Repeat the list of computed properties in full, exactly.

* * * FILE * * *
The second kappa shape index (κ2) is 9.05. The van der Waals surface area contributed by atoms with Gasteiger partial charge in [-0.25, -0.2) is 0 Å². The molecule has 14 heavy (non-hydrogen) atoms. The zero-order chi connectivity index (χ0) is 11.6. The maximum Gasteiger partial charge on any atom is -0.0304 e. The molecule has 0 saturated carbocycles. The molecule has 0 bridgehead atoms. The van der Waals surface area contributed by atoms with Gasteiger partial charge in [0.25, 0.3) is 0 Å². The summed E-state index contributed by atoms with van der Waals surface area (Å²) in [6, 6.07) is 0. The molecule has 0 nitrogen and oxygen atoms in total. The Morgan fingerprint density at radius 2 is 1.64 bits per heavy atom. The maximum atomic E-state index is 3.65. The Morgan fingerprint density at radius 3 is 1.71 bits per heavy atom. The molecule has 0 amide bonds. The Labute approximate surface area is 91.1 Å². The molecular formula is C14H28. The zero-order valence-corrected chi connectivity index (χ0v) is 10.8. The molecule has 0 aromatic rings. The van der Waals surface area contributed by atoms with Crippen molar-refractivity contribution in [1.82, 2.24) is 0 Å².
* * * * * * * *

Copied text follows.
The second kappa shape index (κ2) is 9.05. The van der Waals surface area contributed by atoms with Gasteiger partial charge in [-0.25, -0.2) is 0 Å². The molecule has 14 heavy (non-hydrogen) atoms. The zero-order chi connectivity index (χ0) is 11.6. The maximum Gasteiger partial charge on any atom is -0.0304 e. The molecule has 0 saturated carbocycles. The molecule has 0 bridgehead atoms. The van der Waals surface area contributed by atoms with Gasteiger partial charge in [0.25, 0.3) is 0 Å². The summed E-state index contributed by atoms with van der Waals surface area (Å²) in [6, 6.07) is 0. The molecule has 0 nitrogen and oxygen atoms in total. The Morgan fingerprint density at radius 2 is 1.64 bits per heavy atom. The maximum atomic E-state index is 3.65. The Morgan fingerprint density at radius 3 is 1.71 bits per heavy atom. The molecule has 0 amide bonds. The Labute approximate surface area is 91.1 Å². The molecular formula is C14H28. The zero-order valence-corrected chi connectivity index (χ0v) is 10.8. The molecule has 0 aromatic rings. The van der Waals surface area contributed by atoms with Crippen molar-refractivity contribution in [1.82, 2.24) is 0 Å².